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© Sam Edmonds
BY Sam Edmonds

The Antarctic Peninsula’s Six Most Photogenic Locations

Without a doubt, the Antarctic Peninsula is one of the most photogenic locations on Earth. From sprawling, ice-laden bays to hanging glaciers and the wildlife that inhabits it, this area truly is a photographers paradise. Some of the most famous wildlife photographs of all time – from names like Paul Nicklen and Krystle Wright – have made locations like the Lemaire Channel now famous among adventure and wilderness photographers.

In this illustrated guide, we look at six of the most photogenic locations in this spectacular part of planet Earth. From the most well known to some hidden treasures below the Antarctic Circle, be sure to make note of these locations when planning your voyage to the White Wilderness.

Deception Island

© Sam Edmonds

Sailing into an active volcano is a rare feat for even the most intrepid of travellers. Let alone doing so in Antarctica! Located just south of the Shetland Island, Deception Island is a caldera with an opening just wide enough for the most adventurous of ships to enter. And the rewards for doing so are immense. After sailing past Neptune’s window, a short zodiac cruise has you wading through warm water onto steamy, black beaches contrasted with often fresh dumps of snow. Take all of that and add towering, rusty structures of a dilapidated whaling station and the graves of the men who operated it and you have a rugged and remote landscape unique to the Antarctic and brimming with mystery and drama.

Errera Channel

© Sam Edmonds

With One Harbour at its north and Danco Island at its south, the Errera Channel is a crystal clear, flowing body of water often populated by lazy humpback whales floating down the channel and occasionally lunging for krill. On either side, the channel is flaked by sheer glacial faces often calving icebergs into the bays below. On particularly sunny days, the light in the Errera Channel is unbeatable – as sunlight pours over the mountaintops and highlights the exhalations from whales against the dramatic blues of ice.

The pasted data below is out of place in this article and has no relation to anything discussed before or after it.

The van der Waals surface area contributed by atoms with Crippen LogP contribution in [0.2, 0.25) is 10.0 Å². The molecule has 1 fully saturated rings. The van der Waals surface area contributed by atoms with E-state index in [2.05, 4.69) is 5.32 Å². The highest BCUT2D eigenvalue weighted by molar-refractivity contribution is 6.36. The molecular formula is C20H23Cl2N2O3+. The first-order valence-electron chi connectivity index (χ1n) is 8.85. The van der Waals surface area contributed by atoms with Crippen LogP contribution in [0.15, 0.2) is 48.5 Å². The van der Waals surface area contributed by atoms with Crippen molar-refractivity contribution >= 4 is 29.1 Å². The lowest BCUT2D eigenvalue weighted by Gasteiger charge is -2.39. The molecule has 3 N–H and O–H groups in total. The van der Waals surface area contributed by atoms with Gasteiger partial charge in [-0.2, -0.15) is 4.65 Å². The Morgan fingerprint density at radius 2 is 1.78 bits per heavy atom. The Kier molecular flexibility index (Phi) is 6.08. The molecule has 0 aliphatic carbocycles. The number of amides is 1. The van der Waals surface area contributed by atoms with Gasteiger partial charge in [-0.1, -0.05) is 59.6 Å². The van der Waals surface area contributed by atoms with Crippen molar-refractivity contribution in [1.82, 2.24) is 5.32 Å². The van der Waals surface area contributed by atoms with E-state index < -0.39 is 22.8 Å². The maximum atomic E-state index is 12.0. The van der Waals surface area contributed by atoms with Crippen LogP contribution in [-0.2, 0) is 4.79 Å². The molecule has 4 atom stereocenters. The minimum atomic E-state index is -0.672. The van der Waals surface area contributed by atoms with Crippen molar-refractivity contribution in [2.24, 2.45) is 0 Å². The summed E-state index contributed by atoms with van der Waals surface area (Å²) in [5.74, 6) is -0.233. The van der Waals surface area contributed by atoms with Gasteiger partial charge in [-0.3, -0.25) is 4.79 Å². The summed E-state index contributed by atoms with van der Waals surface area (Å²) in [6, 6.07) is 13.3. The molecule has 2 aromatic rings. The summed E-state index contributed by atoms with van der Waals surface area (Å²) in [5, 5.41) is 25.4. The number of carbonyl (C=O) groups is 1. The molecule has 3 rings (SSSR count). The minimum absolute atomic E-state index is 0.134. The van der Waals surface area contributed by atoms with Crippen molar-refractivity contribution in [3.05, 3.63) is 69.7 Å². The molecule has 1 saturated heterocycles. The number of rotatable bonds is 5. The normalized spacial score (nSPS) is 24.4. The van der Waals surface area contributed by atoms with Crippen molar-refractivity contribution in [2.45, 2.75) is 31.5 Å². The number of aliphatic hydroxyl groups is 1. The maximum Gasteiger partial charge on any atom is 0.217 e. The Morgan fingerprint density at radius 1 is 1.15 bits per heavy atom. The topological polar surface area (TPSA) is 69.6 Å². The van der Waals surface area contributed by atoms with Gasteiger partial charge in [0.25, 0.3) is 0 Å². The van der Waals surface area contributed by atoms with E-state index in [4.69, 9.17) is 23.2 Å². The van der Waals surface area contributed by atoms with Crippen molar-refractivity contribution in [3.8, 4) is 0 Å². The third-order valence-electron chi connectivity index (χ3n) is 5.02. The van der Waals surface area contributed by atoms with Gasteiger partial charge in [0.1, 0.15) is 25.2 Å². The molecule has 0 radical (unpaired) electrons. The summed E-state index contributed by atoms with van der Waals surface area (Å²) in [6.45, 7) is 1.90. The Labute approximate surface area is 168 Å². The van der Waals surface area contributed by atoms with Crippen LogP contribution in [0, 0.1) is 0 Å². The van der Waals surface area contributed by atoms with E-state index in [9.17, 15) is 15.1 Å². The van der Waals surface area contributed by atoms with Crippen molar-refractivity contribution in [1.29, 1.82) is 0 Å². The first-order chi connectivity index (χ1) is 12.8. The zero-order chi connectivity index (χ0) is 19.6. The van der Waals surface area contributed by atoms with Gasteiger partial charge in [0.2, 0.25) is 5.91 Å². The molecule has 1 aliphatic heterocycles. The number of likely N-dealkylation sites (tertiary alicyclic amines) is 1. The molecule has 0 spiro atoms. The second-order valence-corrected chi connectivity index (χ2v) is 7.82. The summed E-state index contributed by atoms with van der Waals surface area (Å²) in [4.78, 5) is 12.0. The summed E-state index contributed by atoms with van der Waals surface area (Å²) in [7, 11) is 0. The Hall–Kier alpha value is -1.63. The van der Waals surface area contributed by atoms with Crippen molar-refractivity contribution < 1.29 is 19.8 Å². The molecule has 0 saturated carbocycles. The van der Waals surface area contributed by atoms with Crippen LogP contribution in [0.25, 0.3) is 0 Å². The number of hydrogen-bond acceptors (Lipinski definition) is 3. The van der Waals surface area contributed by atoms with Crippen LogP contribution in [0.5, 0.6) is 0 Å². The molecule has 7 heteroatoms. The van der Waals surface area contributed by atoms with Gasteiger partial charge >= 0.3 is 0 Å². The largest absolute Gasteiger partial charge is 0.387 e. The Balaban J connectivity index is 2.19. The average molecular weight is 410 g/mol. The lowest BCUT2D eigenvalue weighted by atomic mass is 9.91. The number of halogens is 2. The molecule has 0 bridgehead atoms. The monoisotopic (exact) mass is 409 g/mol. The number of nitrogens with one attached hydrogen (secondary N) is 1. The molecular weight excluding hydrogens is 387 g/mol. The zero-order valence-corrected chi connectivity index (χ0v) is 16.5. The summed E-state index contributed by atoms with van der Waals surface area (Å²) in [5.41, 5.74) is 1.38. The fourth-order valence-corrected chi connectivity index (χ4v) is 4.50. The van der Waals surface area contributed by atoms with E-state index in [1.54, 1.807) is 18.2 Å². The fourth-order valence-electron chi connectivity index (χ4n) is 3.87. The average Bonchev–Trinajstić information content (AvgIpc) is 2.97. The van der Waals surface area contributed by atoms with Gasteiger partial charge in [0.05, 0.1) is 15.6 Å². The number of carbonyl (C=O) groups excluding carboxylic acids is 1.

Detaille Island

© Sam Edmonds

From 1956 to 59, Detaille Island (or “Base W”) was a remote outpost of the British Antarctic Survey. Since its abandonment by the BAS, the site has become a point of pilgrimage for Antarctic history buffs and photographers alike as the decaying buildings are slowly subsumed by the surrounding ice and snow. But like any photographic treasure, access to Detaille is not always easy and the reward often does not come without risk. Detaille’s southern location and exposure make it particularly susceptible to storms and rapidly moving ice-floes.

Red Rock Ridge

© Sam Edmonds

Even further south than Detaille Island, Red Rock Ridge lies below the Antarctic Circle and was named for the colour of its conspicuous mineral deposits. Landing by zodiac on the site’s northern shore, visiting photographers are greeted at once by the towering peaks that surround the site. For the more adventurous, a hike to a viewing point at the base of the mountain gives stellar views of the surrounding bays and tabular icebergs that have floated all the way from the Ross Ice Shelf.

Portal Point

© Sam Edmonds

Early expeditions to the Antarctic Peninsula for many years looked for a safe passage overland between the eastern and western sides. One party in particular were convinced of the existence of a route from this point to the safety of shores in the Weddel Sea and hence it became known as the “portal” to the east. Now, Portal Point is a popular location for visitors seeking a “pristine” first experience of the Antarctic as this location is known for waist deep snow and panoramic views. To the location’s south, the bay is known for its frequent calving activity that keeps the surrounding body of water littered with large and spectacular icebergs.

Lemaire Channel

© Sam Edmonds
© Sam Edmonds

Last but certainly not least, the Lemaire Channel is by the far the Peninsula’s most famous locale. A deep channel with steep, mountain landscape sides, this thoroughfare is regarded as the creme de la creme of Antarctic scenery and rarely disappoints. Whether cruising through here at sunrise, sunset or at midday, the topography makes for stunning light behaviour in any conditions. But as most experienced expedition leaders will tell you; a Lemaire sunrise is perhaps the most special experience a photographer can find in Antarctica.

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